nep-cul New Economics Papers
on Cultural Economics
Issue of 2017‒08‒27
four papers chosen by
Roberto Zanola
Università degli Studi del Piemonte Orientale

  1. Movie Piracy and Displaced Sales in Europe: Evidence from Six Countries By Herz, Benedikt; Kiljanski, Kamil
  2. Measuring Market Power in Professional Baseball, Basketball, Football and Hockey By Healy, Gerald T., III; Tan, Jing Ru; Orazem, Peter
  3. Coverage of Three Tragedies in the Russian Media: Application of the Network Agenda Model By Anastasia Kazun; Anton Kazun
  4. Going for the Gold: The Economics of the Olympics By Victor Matheson; Robert Baade

  1. By: Herz, Benedikt; Kiljanski, Kamil
    Abstract: This paper presents estimates of lost movie sales due to unpaid movie consumption. We are the first to provide estimates that are recent, representative of the internet-using population, and cover multiple countries. Based on an online questionnaire with almost 30,000 respondents, we document that one unpaid (first) viewing of a movie displaces about 0.37 units of paid viewings. Using a back-of-the-envelope calculation, we show that this implies that unpaid movie viewings reduced movie sales in Europe by about 4.4% during the sample period. Lost sales differ substantially by country: they are in the range of 1.65% for Germany and 10.4% for Spain. We also find that 94% of lost sales are due to unpaid viewings by a small group of only 20% of consumers. Our findings have important implications for copyright policy.
    Keywords: movie piracy, copyright, displacement
    JEL: O34
    Date: 2016–09–22
  2. By: Healy, Gerald T., III; Tan, Jing Ru; Orazem, Peter
    Abstract: Forbes Magazine estimates of annual revenues, costs and team values for professional sports teams are used to derive market power measures for teams in four major professional sports leagues: the MLB, NBA, NHL, and the NFL. Two variants of the Lerner Index, one that reflects short-term operations for the past year and another reflecting the long-run net present value of the franchise are derived over the 2006-2016 period. Only the long-run measure provides estimates that are always consistent with theoretical requirements. Analysis of variance of long-run market power shows that local market factors and past team performance have less impact on market power than common league-wide effects. Team market power depends least on local team effects in leagues that have stronger revenue sharing policies. Price-cost margins are higher for professional teams in North American than for the most valuable European soccer teams, consistent with the stronger exemption from anti-trust law in the U.S.
    Date: 2017–08–10
  3. By: Anastasia Kazun (National Research University Higher School of Economics); Anton Kazun (National Research University Higher School of Economics)
    Abstract: December 19, 2016, saw three tragedies simultaneously, that could not go unnoticed by the Russian media: dozens of people died as a result of a surrogate alcohol poisoning in Irkutsk, a Russian ambassador was killed in Turkey, and a terrorist attack took place at the Christmas market in Berlin. In this article using the network agenda theory we analyze how these tragedies were covered by various types of mass media: on 11 federal TV channels, in 1,974 print newspapers, in 34,905 online newspapers and 2,574 blogs. We believe that direct and indirect control of the agenda by the state can be exercised by creating a network of events that will canalize correctly discussions about tragedies. We showed that ties between the tragedy and a network of other acute issues are more important than objective circumstances, such as the number of victims or a geography of the event. The context in which the events were looked at led to greater attention to the killing of the ambassador and less attention to surrogate alcohol poisoning. The Russian mass media paid significantly less attention to the Berlin terror attack, it yet was used as a supplement to the demonstration of importance of the fight against terrorism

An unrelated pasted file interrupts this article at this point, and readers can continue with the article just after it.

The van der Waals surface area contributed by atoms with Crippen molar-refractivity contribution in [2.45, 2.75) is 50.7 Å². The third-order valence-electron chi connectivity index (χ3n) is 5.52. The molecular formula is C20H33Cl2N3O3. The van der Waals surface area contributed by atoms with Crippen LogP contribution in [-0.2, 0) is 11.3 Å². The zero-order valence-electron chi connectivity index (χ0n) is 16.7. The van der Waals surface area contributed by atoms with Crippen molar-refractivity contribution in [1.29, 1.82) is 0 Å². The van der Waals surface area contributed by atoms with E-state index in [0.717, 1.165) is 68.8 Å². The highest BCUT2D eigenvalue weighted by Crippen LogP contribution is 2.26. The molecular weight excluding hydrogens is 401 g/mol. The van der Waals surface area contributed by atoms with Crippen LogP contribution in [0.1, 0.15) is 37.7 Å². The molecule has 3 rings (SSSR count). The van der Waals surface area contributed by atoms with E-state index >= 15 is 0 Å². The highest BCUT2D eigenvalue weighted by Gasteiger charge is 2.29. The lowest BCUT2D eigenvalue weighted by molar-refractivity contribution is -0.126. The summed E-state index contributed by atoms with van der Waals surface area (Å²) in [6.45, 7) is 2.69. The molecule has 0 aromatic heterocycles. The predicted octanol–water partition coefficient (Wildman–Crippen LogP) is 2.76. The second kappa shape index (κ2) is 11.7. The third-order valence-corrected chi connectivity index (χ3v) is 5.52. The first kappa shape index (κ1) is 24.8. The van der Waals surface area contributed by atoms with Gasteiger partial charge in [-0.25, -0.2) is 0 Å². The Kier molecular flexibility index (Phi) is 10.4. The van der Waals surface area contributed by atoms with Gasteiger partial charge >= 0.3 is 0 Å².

Keywords: alcohol, construction of problems, Internet, mass media, network agenda-setting, press, Putin, Russia, terrorism
    JEL: Z
    Date: 2017
  4. By: Victor Matheson (Department of Economics, College of the Holy Cross); Robert Baade (Department of Economics and Business, Lake Forest College)
    Abstract: In this paper, we explore the costs and benefits of hosting the Olympic Games. On the cost side, there are three major categories: general infrastructure such as transportation and housing to accommodate athletes and fans; specific sports infrastructure required for competition venues; and operational costs, including general administration as well as the opening and closing ceremony and security. Three major categories of benefits also exist: the short-run benefits of tourist spending during the Games; the long-run benefits or the "Olympic legacy" which might include improvements in infrastructure and increased trade, foreign investment, or tourism after the Games; and intangible benefits such as the "feel-good effect" or civic pride. Each of these costs and benefits will be addressed in turn, but the overwhelming conclusion is that in most cases the Olympics are a money-losing proposition for host cities; they result in positive net benefits only under very specific and unusual circumstances. Furthermore, the cost-benefit proposition is worse for cities in developing countries than for those in the industrialized world. In closing, we discuss why what looks like an increasingly poor investment decision on the part of cities still receives significant bidding interest and whether changes in the bidding process of the International Olympic Committee (IOC) will improve outcomes for potential hosts.
    Keywords: sports, public finance, economic impact, New Orleans, Hurricane Katrina
    JEL: L83
    Date: 2016–02

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